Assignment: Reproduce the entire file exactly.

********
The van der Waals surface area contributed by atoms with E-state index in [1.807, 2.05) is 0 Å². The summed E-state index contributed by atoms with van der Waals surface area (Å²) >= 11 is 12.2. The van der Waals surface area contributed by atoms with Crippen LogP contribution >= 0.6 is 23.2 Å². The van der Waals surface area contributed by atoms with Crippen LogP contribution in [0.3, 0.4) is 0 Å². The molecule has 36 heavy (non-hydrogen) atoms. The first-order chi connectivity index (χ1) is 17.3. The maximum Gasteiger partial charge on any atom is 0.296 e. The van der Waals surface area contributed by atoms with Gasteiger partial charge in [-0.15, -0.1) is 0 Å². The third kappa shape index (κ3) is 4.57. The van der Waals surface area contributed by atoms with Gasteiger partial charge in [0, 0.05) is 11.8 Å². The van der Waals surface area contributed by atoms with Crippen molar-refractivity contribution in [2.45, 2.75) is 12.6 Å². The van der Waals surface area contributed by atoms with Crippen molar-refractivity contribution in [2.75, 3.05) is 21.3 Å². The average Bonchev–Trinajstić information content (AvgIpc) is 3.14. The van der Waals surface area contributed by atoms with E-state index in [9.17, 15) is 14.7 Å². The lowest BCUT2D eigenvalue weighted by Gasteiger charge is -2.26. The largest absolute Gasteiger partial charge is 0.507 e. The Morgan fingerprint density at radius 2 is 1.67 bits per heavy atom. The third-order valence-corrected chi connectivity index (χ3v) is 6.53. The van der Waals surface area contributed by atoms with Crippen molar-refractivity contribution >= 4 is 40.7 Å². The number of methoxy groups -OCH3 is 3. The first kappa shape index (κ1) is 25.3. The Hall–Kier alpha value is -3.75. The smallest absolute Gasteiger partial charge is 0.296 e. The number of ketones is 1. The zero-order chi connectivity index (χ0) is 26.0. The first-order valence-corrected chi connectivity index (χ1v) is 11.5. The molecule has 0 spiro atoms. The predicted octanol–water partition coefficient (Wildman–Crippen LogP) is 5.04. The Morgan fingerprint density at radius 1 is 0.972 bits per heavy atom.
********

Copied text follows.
The van der Waals surface area contributed by atoms with E-state index in [1.807, 2.05) is 0 Å². The summed E-state index contributed by atoms with van der Waals surface area (Å²) >= 11 is 12.2. The van der Waals surface area contributed by atoms with Crippen LogP contribution >= 0.6 is 23.2 Å². The van der Waals surface area contributed by atoms with Crippen LogP contribution in [0.3, 0.4) is 0 Å². The molecule has 36 heavy (non-hydrogen) atoms. The first-order chi connectivity index (χ1) is 17.3. The maximum Gasteiger partial charge on any atom is 0.296 e. The van der Waals surface area contributed by atoms with Gasteiger partial charge in [-0.15, -0.1) is 0 Å². The third kappa shape index (κ3) is 4.57. The van der Waals surface area contributed by atoms with Gasteiger partial charge in [0, 0.05) is 11.8 Å². The van der Waals surface area contributed by atoms with Crippen molar-refractivity contribution in [2.45, 2.75) is 12.6 Å². The van der Waals surface area contributed by atoms with Crippen molar-refractivity contribution in [2.75, 3.05) is 21.3 Å². The average Bonchev–Trinajstić information content (AvgIpc) is 3.14. The van der Waals surface area contributed by atoms with E-state index in [9.17, 15) is 14.7 Å². The lowest BCUT2D eigenvalue weighted by Gasteiger charge is -2.26. The largest absolute Gasteiger partial charge is 0.507 e. The Morgan fingerprint density at radius 2 is 1.67 bits per heavy atom. The third-order valence-corrected chi connectivity index (χ3v) is 6.53. The van der Waals surface area contributed by atoms with Crippen molar-refractivity contribution >= 4 is 40.7 Å². The number of methoxy groups -OCH3 is 3. The first kappa shape index (κ1) is 25.3. The Hall–Kier alpha value is -3.75. The smallest absolute Gasteiger partial charge is 0.296 e. The number of ketones is 1. The zero-order chi connectivity index (χ0) is 26.0. The first-order valence-corrected chi connectivity index (χ1v) is 11.5. The molecule has 0 spiro atoms. The predicted octanol–water partition coefficient (Wildman–Crippen LogP) is 5.04. The Morgan fingerprint density at radius 1 is 0.972 bits per heavy atom.